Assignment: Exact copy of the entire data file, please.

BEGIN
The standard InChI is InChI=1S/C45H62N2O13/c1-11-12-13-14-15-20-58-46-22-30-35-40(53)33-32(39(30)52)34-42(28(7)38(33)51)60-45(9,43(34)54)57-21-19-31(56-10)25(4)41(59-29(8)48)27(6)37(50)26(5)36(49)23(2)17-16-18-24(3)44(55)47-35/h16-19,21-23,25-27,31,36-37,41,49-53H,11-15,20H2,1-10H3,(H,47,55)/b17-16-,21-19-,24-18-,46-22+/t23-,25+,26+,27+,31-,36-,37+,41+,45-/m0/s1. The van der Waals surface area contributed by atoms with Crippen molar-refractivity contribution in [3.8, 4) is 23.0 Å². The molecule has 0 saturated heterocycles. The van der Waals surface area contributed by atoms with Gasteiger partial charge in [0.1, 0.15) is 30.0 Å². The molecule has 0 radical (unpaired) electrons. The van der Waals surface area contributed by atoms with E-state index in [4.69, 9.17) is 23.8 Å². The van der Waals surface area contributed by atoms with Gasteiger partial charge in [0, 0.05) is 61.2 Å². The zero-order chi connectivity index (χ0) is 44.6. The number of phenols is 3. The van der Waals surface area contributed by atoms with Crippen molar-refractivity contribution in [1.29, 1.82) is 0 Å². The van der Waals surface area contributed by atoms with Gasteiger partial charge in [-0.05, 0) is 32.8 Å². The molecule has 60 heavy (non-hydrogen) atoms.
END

The standard InChI is InChI=1S/C45H62N2O13/c1-11-12-13-14-15-20-58-46-22-30-35-40(53)33-32(39(30)52)34-42(28(7)38(33)51)60-45(9,43(34)54)57-21-19-31(56-10)25(4)41(59-29(8)48)27(6)37(50)26(5)36(49)23(2)17-16-18-24(3)44(55)47-35/h16-19,21-23,25-27,31,36-37,41,49-53H,11-15,20H2,1-10H3,(H,47,55)/b17-16-,21-19-,24-18-,46-22+/t23-,25+,26+,27+,31-,36-,37+,41+,45-/m0/s1. The van der Waals surface area contributed by atoms with Crippen molar-refractivity contribution in [3.8, 4) is 23.0 Å². The molecule has 0 saturated heterocycles. The van der Waals surface area contributed by atoms with Gasteiger partial charge in [0.1, 0.15) is 30.0 Å². The molecule has 0 radical (unpaired) electrons. The van der Waals surface area contributed by atoms with E-state index in [4.69, 9.17) is 23.8 Å². The van der Waals surface area contributed by atoms with Gasteiger partial charge in [0, 0.05) is 61.2 Å². The zero-order chi connectivity index (χ0) is 44.6. The number of phenols is 3. The van der Waals surface area contributed by atoms with Crippen molar-refractivity contribution in [1.29, 1.82) is 0 Å². The van der Waals surface area contributed by atoms with Gasteiger partial charge in [-0.05, 0) is 32.8 Å². The molecule has 60 heavy (non-hydrogen) atoms.